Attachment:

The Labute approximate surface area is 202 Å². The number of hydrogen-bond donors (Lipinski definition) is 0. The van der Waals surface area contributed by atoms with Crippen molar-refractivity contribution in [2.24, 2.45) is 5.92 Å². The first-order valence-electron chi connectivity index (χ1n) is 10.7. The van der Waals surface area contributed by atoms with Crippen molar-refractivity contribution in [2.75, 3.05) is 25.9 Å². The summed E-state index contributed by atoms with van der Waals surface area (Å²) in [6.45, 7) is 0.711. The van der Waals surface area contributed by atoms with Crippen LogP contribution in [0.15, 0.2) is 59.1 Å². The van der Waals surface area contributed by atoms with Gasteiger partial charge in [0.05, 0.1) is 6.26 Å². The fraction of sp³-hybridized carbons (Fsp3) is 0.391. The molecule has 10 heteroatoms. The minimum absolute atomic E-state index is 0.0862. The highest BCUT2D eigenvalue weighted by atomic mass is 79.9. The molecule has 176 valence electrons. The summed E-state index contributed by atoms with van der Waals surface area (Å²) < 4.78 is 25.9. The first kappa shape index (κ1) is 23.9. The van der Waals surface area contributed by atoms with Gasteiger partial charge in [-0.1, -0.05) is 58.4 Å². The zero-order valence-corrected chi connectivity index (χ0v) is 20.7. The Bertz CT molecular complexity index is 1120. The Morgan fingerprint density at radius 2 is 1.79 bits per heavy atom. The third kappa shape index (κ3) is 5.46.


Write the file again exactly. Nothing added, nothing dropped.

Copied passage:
The Labute approximate surface area is 202 Å². The number of hydrogen-bond donors (Lipinski definition) is 0. The van der Waals surface area contributed by atoms with Crippen molar-refractivity contribution in [2.24, 2.45) is 5.92 Å². The first-order valence-electron chi connectivity index (χ1n) is 10.7. The van der Waals surface area contributed by atoms with Crippen molar-refractivity contribution in [2.75, 3.05) is 25.9 Å². The summed E-state index contributed by atoms with van der Waals surface area (Å²) in [6.45, 7) is 0.711. The van der Waals surface area contributed by atoms with Crippen LogP contribution in [0.15, 0.2) is 59.1 Å². The van der Waals surface area contributed by atoms with Gasteiger partial charge in [0.05, 0.1) is 6.26 Å². The fraction of sp³-hybridized carbons (Fsp3) is 0.391. The molecule has 10 heteroatoms. The minimum absolute atomic E-state index is 0.0862. The highest BCUT2D eigenvalue weighted by atomic mass is 79.9. The molecule has 176 valence electrons. The summed E-state index contributed by atoms with van der Waals surface area (Å²) < 4.78 is 25.9. The first kappa shape index (κ1) is 23.9. The van der Waals surface area contributed by atoms with Gasteiger partial charge in [-0.1, -0.05) is 58.4 Å². The zero-order valence-corrected chi connectivity index (χ0v) is 20.7. The Bertz CT molecular complexity index is 1120. The Morgan fingerprint density at radius 2 is 1.79 bits per heavy atom. The third kappa shape index (κ3) is 5.46.